December 2, 2014

Strange Crops

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Architects typically work to respect context.  Yes – culturally sensitive, site-specific interventions addressing constraints of the urban fabric and historical character of the neighborhood while maintaining a presence on the street can both navigate and transcend competing priorities in a subtle, yet powerful way.  But as a thought experiment, we’ve taken a few brief Scandinavian moments out of context.  Can we learn anything from this series of strange crops?

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Wood, out of context, as permeable filter and textured solidity, or concrete and steel as planar and abstract, aging chemical constructs.

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The delicate reflection of nature obscured slightly by the (un)focus of the camera as selective recorder, or the organic complexity of literal forest and the calculated rigor of trabeation.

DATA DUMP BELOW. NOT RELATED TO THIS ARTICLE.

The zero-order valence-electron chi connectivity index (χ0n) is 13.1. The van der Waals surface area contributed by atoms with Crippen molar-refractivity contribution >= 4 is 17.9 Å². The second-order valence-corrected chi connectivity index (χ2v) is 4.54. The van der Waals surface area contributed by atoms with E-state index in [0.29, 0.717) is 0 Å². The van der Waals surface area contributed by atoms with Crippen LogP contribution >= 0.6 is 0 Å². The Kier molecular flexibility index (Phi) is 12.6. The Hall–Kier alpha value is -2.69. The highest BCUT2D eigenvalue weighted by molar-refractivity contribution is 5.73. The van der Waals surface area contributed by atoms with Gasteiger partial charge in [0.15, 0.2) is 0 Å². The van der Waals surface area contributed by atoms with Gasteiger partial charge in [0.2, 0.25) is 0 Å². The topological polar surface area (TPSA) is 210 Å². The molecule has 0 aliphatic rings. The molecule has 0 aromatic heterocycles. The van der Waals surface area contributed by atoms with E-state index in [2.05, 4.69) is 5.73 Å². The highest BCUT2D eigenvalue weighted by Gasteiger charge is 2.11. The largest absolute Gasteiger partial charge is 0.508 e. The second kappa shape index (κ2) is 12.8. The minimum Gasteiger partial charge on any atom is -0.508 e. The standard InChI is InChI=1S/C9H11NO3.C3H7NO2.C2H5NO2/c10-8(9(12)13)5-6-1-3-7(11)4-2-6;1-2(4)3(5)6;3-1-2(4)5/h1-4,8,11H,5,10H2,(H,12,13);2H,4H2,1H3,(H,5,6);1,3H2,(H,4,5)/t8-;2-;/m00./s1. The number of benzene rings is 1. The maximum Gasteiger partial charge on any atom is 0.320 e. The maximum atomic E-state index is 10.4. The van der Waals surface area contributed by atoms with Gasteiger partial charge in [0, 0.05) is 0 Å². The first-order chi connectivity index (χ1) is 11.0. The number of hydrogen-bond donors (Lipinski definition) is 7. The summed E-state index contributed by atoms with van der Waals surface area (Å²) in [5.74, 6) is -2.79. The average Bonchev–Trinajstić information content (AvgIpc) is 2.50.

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Natural and built ways of defying gravity, or opposing expressions of stereometric horizontality.

Scandinavia instructs, even in fragments.  Sometimes memories of architecture come in plan, section, and elevation.  We often use favorite precedents to consider site situation and alignment in design.  But the brain is strange, and some recollections surface more ephemerally.  They come in flashes of color and smell or the hiss of water on the wood stove or the way the slow heft of the door felt like entering a place outside time itself.

This past summer in Scandinavia, we collected innumerable memories.  We will certainly continue to study our photos and drawings, but we’ve also begun to anticipate seeing strange crops again at future desks with future tasks when essential ideas are just beginning to take shape in our imperfect, yet attentive minds.

 

TEXTURE: Oslo, 1212; Turku, 1967

RHYTHM: Turku, 1967; Paimio, 1932

LOGIC: Paimio, 1932; Petäjävesi, 1765

 

Doug Brandon, Claire Shigekawa Rennhack